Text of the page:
I think the biggest thing that must be done to make a documentary both political and poetic is simply to ignore some of the fundamental aspects of what it is that makes a documentary a documentary.
This sentence may be slightly contradictory, however, if you’d taken part in my past semester you might understand. Documentaries are classically known for a variety of structures that make them a documentary. Examples of these are interviews, voiceovers, generally all of the footage is shot by the documentary makers and is ‘real footage’ of the events, all of the imagery is photorealistic and must seem real, as well as many others. By purposely not adhering to some of these constraints of documentary, your film can seem much more poetic whilst still having the ability to tackle serious political topics.
The first documentary task we did was to make two short documentaries, one, which was all found footage and the other, we shot ourselves, neither of which could contain interviews. This really started to get our heads around how we could be creative and do something a bit different with the documentaries we make. Finally we settled on our final ideas and started collecting footage for our found footage documentary. There were a lot of documentaries and videos containing footage of animal cruelty in chicken factories. The biggest issue was finding footage with high enough resolutions. We started looking at how we would piece it together in terms of a structured plot and most importantly what we were going to do with the soundtrack. We spent a quite a while listening to music until we found an appropriate track but the dialogue was going to be a fundamental part of how it was going to turn out. Brady and I trialled multiple ideas that could work, this included things such as children laughing and talking, cooking shows, children’s cooking shows, cutting dialogue out of other documentaries (but they were always terrible quality for what we wanted to hear) until we found a BuzzFeed video of people taste testing various brands of fried chicken. Hearing them describe the flavours and texture of the chicken while watching the horrific visuals of the conditions of the chickens seemed to work as it numbed the imagery to a certain extent but still managed to get the point across. I feel like by having the people eating chicken it adds an extra layer to the argument because they are eating chicken from the exact kind of places that encourage the conditions in the farms. It feels like less of a sob story and more truthful. By having this connection between the audio and the visuals I feel like it is a somewhat ‘poetic’ way of presenting the topic and our standpoint.
The second documentary we made was the one with our own footage. The way Brady and I worked was to select one each and then work on them separately and then help each other out. Brady did the found footage and I mainly focused on this one. We chose to do a far more abstract documentary on beauty, attempting to make the point that it is not how attractive your features may be but the enjoyment and beauty that they can give you. Some of the main inspirations for me with this assignment has been from photographers such as Michaela Noroc and her ‘The Atlas of Beauty’ project, Marcos Alberti and his Wine Project and even to a certain extent Brandon Stanton the photographer behind Humans of New York. I love this profiling of people and concept of seeing the beauty in anyone; I wanted to incorporate this idea in this project. I filmed various friends of mine in uncomfortable situations and tried to capture them in moments of raw beauty and happiness. I also filmed scenic shots on a road trip down the Great Ocean Road (below are some photographs I took during this trip as well). This documentary didn’t include any formal interviews or specifically talk about to the concept we were trying to cover. This is much different in comparison to Patrick and Ruby’s found footage documentary about Climate Change, which was fantastically sharp, and to the point about the topic in a very witty way. Or even Kiralee and Evan’s shot footage film about Safe Schools, which was also very clear as to what they were discussing. Whereas, ours was much more abstract, I don’t necessarily think this was a bad thing, because I believe “You’ve Got Beautiful Eyes” turned out to be poetic and was still appealing to watch.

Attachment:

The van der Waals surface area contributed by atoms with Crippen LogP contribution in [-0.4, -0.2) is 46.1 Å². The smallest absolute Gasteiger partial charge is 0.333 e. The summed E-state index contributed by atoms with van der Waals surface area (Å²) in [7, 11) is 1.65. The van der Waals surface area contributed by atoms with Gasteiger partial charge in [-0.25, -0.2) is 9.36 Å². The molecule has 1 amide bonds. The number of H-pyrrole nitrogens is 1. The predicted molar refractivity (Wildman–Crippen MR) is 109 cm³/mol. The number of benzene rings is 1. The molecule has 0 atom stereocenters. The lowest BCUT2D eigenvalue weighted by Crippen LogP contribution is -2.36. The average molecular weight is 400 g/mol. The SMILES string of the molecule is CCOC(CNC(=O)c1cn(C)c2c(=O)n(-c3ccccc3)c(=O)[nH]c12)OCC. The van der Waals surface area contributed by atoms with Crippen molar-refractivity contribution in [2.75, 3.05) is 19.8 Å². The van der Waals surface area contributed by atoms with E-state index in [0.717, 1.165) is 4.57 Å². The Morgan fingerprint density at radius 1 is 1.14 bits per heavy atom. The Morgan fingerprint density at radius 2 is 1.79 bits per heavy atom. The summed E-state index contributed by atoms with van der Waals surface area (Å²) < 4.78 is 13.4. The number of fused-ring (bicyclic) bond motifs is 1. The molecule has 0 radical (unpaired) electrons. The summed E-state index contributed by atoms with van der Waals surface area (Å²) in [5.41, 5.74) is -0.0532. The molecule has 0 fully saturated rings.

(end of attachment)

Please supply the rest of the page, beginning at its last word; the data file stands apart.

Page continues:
The final documentaries we made I personally feel like was our best work. At this point we had settled into the course and I had learnt a lot about the best ways to edit and what makes a documentary better. I think that the entire class made these with a lot less speed bumps and everyone’s final documentary turned out really well. My personal favourites were Nikki, Bridgette and Ali’s documentary about gender fluidity. I really like their visuals and the effort they made to shoot some of their own images really showed. The whole thing flowed really well and I found it fascinating and informative. My other personal favourite was ‘Flow’ by Ruby, Elaine and Haylee, they were looking at another great topic and I think it pieced together effectively. For ‘it’ we all went out separately and got interviews, then we came together to create a soundtrack incorporating the interviews. Making the soundtrack first was an interesting way to do it but it worked out very well for us. From here we designed a storyboard with imagery relating to ‘it’ (or sex) that were not photorealistic. We then managed to act this out and do it all in a long take. I’m happy with how it turned out and I think in terms of all the work I’ve created this semester this one has spoken to how a documentary can be both political and poetic. By covering a topic and not actually using any words or visuals relating to it but still making it very clear what you are talking about is quite an achievement and I think that answers the overarching question of the studio.